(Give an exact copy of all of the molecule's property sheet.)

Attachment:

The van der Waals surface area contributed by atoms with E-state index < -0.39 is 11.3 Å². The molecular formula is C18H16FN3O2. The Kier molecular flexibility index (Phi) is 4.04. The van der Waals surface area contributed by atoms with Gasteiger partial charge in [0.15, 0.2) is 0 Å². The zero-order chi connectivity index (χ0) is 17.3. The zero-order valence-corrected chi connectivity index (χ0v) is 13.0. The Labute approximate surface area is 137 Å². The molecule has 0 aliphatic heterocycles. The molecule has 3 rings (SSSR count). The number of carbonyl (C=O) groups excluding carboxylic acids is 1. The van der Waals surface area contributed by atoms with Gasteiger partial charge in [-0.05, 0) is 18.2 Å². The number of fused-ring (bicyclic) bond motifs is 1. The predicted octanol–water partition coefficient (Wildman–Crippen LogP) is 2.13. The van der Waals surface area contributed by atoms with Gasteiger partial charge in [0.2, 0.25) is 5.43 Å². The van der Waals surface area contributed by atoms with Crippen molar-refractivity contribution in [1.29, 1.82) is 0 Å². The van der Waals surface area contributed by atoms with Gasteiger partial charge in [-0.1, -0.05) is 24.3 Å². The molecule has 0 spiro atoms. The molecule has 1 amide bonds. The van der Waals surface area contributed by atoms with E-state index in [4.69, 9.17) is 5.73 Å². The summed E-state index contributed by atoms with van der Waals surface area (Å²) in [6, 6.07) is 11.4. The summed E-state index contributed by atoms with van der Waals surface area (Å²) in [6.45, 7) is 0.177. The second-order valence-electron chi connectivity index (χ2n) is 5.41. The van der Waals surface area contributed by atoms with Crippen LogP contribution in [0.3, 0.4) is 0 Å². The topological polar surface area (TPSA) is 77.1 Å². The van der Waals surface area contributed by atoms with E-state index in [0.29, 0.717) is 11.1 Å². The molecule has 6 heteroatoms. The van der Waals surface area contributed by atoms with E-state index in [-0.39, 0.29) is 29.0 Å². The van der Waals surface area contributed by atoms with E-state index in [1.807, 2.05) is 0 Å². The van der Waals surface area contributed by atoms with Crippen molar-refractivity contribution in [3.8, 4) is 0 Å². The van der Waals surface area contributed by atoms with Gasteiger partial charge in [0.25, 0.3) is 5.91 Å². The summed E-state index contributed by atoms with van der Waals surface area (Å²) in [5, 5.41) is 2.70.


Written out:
The van der Waals surface area contributed by atoms with E-state index < -0.39 is 11.3 Å². The molecular formula is C18H16FN3O2. The Kier molecular flexibility index (Phi) is 4.04. The van der Waals surface area contributed by atoms with Gasteiger partial charge in [0.15, 0.2) is 0 Å². The zero-order chi connectivity index (χ0) is 17.3. The zero-order valence-corrected chi connectivity index (χ0v) is 13.0. The Labute approximate surface area is 137 Å². The molecule has 0 aliphatic heterocycles. The molecule has 3 rings (SSSR count). The number of carbonyl (C=O) groups excluding carboxylic acids is 1. The van der Waals surface area contributed by atoms with Gasteiger partial charge in [-0.05, 0) is 18.2 Å². The number of fused-ring (bicyclic) bond motifs is 1. The predicted octanol–water partition coefficient (Wildman–Crippen LogP) is 2.13. The van der Waals surface area contributed by atoms with Gasteiger partial charge in [0.2, 0.25) is 5.43 Å². The van der Waals surface area contributed by atoms with Crippen molar-refractivity contribution in [1.29, 1.82) is 0 Å². The van der Waals surface area contributed by atoms with Gasteiger partial charge in [-0.1, -0.05) is 24.3 Å². The molecule has 0 spiro atoms. The molecule has 1 amide bonds. The van der Waals surface area contributed by atoms with E-state index in [4.69, 9.17) is 5.73 Å². The summed E-state index contributed by atoms with van der Waals surface area (Å²) in [6, 6.07) is 11.4. The summed E-state index contributed by atoms with van der Waals surface area (Å²) in [6.45, 7) is 0.177. The second-order valence-electron chi connectivity index (χ2n) is 5.41. The van der Waals surface area contributed by atoms with Crippen LogP contribution in [0.3, 0.4) is 0 Å². The topological polar surface area (TPSA) is 77.1 Å². The van der Waals surface area contributed by atoms with E-state index in [0.29, 0.717) is 11.1 Å². The molecule has 6 heteroatoms. The van der Waals surface area contributed by atoms with E-state index in [-0.39, 0.29) is 29.0 Å². The van der Waals surface area contributed by atoms with E-state index in [1.807, 2.05) is 0 Å². The van der Waals surface area contributed by atoms with Crippen molar-refractivity contribution in [3.8, 4) is 0 Å². The van der Waals surface area contributed by atoms with Gasteiger partial charge in [0.25, 0.3) is 5.91 Å². The summed E-state index contributed by atoms with van der Waals surface area (Å²) in [5, 5.41) is 2.70.